Married couples acquire both property and debt during their relationship. In a divorce, in addition to marital property, Louisiana courts must also address how debt should be allocated. These decisions can have serious and long-term financial consequences.
Louisiana is a community property state. Accordingly, debt acquired by one spouse is that spouse's liability. However, the debt is considered community property if it was incurred for the couple's benefit or for the other spouse's interest. A spouse's separate debt can be paid off from that spouse's own property. Community property may also satisfy that debt.
Community property can also pay off the couple's community debt. A spouse who incurred that debt can also pay it off with their own separate property. When the couple benefit from the debt, their separate or community property can pay it off.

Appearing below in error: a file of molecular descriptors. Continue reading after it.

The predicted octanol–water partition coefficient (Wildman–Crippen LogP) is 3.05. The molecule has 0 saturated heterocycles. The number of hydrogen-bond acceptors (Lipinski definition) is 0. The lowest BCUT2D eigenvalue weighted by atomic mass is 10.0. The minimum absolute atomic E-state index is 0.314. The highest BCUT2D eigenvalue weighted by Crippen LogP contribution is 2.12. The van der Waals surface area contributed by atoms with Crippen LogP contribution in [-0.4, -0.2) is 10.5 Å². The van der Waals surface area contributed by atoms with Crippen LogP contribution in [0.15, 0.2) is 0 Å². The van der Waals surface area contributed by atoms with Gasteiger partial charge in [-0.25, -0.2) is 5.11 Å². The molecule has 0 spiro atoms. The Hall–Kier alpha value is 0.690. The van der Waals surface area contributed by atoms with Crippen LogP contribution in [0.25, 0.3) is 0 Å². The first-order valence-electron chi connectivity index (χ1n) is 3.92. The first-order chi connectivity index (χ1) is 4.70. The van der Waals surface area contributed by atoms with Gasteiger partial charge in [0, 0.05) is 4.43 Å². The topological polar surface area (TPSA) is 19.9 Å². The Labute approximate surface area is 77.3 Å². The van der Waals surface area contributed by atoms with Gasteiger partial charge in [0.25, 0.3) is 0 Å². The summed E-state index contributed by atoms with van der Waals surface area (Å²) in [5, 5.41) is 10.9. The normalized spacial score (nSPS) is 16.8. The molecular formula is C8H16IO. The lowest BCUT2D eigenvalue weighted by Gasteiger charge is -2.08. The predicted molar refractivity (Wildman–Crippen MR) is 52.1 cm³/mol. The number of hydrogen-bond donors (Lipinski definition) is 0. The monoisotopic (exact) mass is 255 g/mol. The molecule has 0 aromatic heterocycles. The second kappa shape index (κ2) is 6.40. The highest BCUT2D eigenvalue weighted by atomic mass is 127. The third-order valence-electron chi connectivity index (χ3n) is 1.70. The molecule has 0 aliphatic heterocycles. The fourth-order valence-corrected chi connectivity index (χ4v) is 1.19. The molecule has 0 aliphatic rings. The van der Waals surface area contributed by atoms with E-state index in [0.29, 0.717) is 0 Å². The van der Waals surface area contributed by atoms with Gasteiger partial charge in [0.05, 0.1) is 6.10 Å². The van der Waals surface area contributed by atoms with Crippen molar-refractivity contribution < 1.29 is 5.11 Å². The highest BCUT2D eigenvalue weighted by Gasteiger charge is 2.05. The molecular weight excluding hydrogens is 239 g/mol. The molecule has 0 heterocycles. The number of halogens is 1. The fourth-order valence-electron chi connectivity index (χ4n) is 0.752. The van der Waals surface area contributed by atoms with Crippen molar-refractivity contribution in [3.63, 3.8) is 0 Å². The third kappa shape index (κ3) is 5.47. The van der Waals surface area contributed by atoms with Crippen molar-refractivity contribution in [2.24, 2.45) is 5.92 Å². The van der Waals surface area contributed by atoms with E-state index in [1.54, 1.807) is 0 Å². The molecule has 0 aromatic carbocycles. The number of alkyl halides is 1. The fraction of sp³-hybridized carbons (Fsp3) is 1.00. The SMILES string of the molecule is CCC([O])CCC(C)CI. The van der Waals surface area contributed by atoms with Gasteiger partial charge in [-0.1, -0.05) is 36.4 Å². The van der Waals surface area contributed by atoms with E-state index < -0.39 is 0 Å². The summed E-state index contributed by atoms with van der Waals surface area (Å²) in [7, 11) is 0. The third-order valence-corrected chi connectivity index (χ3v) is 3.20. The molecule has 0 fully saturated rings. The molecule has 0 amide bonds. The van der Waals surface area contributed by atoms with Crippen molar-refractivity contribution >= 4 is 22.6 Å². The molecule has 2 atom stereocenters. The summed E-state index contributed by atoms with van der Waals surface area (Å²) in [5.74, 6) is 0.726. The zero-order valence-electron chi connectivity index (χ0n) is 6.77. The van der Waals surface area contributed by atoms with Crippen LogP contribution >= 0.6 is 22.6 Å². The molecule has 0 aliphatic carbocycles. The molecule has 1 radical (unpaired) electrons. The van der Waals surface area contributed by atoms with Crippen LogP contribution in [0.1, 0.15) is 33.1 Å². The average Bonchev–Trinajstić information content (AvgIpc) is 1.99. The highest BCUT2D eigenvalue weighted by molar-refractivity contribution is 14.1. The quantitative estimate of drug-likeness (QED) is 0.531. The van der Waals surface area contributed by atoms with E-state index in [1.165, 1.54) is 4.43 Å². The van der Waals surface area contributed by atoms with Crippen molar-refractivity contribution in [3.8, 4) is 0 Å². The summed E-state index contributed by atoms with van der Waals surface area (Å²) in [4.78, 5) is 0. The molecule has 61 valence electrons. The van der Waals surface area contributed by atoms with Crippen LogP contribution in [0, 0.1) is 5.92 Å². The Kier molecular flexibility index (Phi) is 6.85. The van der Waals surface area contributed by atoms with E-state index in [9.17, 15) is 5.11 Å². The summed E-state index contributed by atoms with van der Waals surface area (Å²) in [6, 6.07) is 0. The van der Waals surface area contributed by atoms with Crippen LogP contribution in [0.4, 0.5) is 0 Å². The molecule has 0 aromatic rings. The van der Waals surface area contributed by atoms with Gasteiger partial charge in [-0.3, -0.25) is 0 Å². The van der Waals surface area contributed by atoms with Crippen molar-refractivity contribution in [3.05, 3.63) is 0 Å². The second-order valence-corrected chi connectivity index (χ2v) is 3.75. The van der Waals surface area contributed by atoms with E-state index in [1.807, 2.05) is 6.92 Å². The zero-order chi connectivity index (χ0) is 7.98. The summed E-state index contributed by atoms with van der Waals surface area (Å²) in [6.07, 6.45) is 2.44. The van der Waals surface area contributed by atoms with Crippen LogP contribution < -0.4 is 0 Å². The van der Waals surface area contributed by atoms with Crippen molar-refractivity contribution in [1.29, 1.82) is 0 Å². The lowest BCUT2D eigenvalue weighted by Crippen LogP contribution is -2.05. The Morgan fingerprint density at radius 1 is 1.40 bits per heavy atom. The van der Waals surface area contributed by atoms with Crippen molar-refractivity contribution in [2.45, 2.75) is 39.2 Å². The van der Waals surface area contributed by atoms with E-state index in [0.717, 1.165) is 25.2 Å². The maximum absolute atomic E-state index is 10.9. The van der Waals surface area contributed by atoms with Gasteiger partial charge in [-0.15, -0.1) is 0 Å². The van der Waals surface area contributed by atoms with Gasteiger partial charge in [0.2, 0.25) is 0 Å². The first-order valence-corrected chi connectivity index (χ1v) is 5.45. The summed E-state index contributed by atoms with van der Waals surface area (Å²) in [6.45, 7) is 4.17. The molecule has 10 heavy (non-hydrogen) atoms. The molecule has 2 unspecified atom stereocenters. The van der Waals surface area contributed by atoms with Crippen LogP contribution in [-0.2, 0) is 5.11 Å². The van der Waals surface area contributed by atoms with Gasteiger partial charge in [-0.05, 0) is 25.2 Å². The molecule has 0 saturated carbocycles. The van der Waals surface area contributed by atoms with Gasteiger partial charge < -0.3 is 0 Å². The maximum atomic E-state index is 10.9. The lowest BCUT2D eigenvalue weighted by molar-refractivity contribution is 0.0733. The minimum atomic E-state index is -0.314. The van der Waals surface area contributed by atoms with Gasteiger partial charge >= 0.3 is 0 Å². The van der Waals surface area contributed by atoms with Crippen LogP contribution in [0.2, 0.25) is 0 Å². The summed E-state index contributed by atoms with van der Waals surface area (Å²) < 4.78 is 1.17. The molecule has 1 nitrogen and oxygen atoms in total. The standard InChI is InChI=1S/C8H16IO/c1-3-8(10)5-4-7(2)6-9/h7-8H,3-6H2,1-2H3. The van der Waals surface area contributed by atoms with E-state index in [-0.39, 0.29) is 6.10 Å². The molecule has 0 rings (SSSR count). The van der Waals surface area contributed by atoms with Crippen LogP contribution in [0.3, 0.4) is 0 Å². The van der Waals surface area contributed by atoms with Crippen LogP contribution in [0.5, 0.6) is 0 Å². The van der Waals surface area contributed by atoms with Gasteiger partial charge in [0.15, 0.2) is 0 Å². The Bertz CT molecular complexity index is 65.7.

A spouse may have the right to reimbursement where their separate property satisfies a community debt. Where community property is used to pay off a spouse's separate debt, the other spouse may also be entitled to repayment.
Other debts are also classified as separate property under state law. These include debts from one spouse's intentional misconduct or debt that did not help the couple, the family or the other spouse. After divorce and the couple's community property, a spouse may also have a reimbursement claim against the other spouse for half of payment made on community debt. When spouses cannot agree on allocation and reimbursement of debts, a judge may have to rule on their allocation.
Legal fees and costs must also be resolved. This is a community debt if it is incurred before the divorce judgment. An attorney can help Louisiana residents negotiate property division and debt. Spouses should also seek legal advice on precautions on protecting these interests and monitoring debt before the divorce is final.
Source: Louisiana State Bar Association, "Community property," Accessed April 10, 2018